Breast cancer (BC) remains the second leading cause of death among women worldwide. An emerging approach based on the identification of endogenous metabolites (EMs) and the establishment of the metabolomic fingerprint of biological fluids constitutes a new frontier in medical diagnostics and a promising strategy to differentiate cancer patients from healthy individuals. In this work we aimed to establish the urinary metabolomic patterns from 40 BC patients and 38 healthy controls (CTL) using proton nuclear magnetic resonance spectroscopy (1H-NMR) as a powerful approach to identify a set of BC-specific metabolites which might be employed in the diagnosis of BC. Orthogonal partial least squares-discriminant analysis (OPLS-DA) was applied to a 1H-NMR processed data matrix. Metabolomic patterns distinguished BC from CTL urine samples, suggesting a unique metabolite profile for each investigated group. A total of 10 metabolites exhibited the highest contribution towards discriminating BC patients from healthy controls (variable importance in projection (VIP) >1, p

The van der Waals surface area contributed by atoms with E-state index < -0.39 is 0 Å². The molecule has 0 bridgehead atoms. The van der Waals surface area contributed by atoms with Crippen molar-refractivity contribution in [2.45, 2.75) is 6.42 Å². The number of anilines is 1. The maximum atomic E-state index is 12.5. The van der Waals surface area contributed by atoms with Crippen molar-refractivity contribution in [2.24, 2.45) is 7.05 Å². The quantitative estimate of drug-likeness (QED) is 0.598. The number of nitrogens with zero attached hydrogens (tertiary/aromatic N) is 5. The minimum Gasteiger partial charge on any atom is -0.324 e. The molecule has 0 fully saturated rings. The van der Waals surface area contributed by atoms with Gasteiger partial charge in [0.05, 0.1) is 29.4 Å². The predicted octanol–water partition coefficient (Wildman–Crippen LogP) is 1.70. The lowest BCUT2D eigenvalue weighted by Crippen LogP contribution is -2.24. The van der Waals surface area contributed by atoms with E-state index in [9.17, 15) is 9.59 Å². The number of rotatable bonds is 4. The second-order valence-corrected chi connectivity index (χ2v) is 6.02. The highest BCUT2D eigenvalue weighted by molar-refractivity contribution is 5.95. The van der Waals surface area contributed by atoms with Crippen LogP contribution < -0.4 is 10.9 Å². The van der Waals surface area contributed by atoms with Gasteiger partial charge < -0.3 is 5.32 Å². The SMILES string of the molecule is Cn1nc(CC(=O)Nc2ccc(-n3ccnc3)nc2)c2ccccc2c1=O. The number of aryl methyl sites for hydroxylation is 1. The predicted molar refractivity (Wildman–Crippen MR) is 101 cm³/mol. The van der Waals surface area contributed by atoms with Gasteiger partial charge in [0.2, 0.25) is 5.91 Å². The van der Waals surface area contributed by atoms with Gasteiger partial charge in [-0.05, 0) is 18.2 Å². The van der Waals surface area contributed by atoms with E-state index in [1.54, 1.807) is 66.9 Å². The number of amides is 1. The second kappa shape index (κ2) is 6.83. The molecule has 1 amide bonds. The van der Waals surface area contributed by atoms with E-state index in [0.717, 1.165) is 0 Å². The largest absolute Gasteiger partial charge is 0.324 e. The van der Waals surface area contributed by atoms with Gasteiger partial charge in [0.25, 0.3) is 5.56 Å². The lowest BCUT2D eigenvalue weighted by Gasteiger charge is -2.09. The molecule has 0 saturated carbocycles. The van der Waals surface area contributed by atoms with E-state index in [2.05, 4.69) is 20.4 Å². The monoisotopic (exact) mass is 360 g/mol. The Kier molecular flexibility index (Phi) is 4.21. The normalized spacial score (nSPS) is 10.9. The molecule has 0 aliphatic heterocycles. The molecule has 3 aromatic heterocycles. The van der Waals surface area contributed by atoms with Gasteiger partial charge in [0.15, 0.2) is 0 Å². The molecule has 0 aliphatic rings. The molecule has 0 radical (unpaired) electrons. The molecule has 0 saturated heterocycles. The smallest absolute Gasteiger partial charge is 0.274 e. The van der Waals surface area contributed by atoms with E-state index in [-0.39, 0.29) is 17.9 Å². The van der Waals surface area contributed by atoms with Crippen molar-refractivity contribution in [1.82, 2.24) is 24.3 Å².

< 0.05). The discrimination efficiency and accuracy of the urinary EMs were ascertained by receiver operating characteristic curve (ROC) analysis that allowed the identification of some metabolites with the highest sensitivities and specificities to discriminate BC patients from healthy controls (e.g. creatine, glycine, trimethylamine N-oxide, and serine). The metabolomic pathway analysis indicated several metabolism pathway disruptions, including amino acid and carbohydrate metabolisms, in BC patients, namely, glycine and butanoate metabolisms. The obtained results support the high throughput potential of NMR-based urinary metabolomics patterns in discriminating BC patients from CTL. Further investigations could unravel novel mechanistic insights into disease pathophysiology, monitor disease recurrence, and predict patient response towards therapy.
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